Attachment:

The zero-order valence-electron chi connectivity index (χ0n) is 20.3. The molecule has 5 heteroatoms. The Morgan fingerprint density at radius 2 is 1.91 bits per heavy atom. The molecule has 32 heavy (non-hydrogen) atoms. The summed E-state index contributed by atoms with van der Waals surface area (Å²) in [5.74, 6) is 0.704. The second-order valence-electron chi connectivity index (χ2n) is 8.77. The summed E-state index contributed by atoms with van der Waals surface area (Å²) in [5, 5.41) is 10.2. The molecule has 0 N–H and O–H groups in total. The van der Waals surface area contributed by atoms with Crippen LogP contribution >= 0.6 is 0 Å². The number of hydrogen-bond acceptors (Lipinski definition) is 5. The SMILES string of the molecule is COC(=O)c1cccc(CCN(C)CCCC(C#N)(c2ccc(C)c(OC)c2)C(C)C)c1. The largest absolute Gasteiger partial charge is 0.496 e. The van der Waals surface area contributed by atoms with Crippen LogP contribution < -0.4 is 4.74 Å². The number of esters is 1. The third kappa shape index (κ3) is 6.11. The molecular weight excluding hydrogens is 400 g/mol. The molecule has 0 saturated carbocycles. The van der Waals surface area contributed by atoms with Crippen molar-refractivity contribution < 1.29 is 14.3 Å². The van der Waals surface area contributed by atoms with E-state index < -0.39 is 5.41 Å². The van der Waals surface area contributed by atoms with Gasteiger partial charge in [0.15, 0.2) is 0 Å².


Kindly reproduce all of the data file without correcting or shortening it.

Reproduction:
The zero-order valence-electron chi connectivity index (χ0n) is 20.3. The molecule has 5 heteroatoms. The Morgan fingerprint density at radius 2 is 1.91 bits per heavy atom. The molecule has 32 heavy (non-hydrogen) atoms. The summed E-state index contributed by atoms with van der Waals surface area (Å²) in [5.74, 6) is 0.704. The second-order valence-electron chi connectivity index (χ2n) is 8.77. The summed E-state index contributed by atoms with van der Waals surface area (Å²) in [5, 5.41) is 10.2. The molecule has 0 N–H and O–H groups in total. The van der Waals surface area contributed by atoms with Crippen LogP contribution >= 0.6 is 0 Å². The number of hydrogen-bond acceptors (Lipinski definition) is 5. The SMILES string of the molecule is COC(=O)c1cccc(CCN(C)CCCC(C#N)(c2ccc(C)c(OC)c2)C(C)C)c1. The largest absolute Gasteiger partial charge is 0.496 e. The van der Waals surface area contributed by atoms with Crippen LogP contribution < -0.4 is 4.74 Å². The number of esters is 1. The third kappa shape index (κ3) is 6.11. The molecular weight excluding hydrogens is 400 g/mol. The molecule has 0 saturated carbocycles. The van der Waals surface area contributed by atoms with Crippen molar-refractivity contribution < 1.29 is 14.3 Å². The van der Waals surface area contributed by atoms with E-state index < -0.39 is 5.41 Å². The van der Waals surface area contributed by atoms with Gasteiger partial charge in [0.15, 0.2) is 0 Å².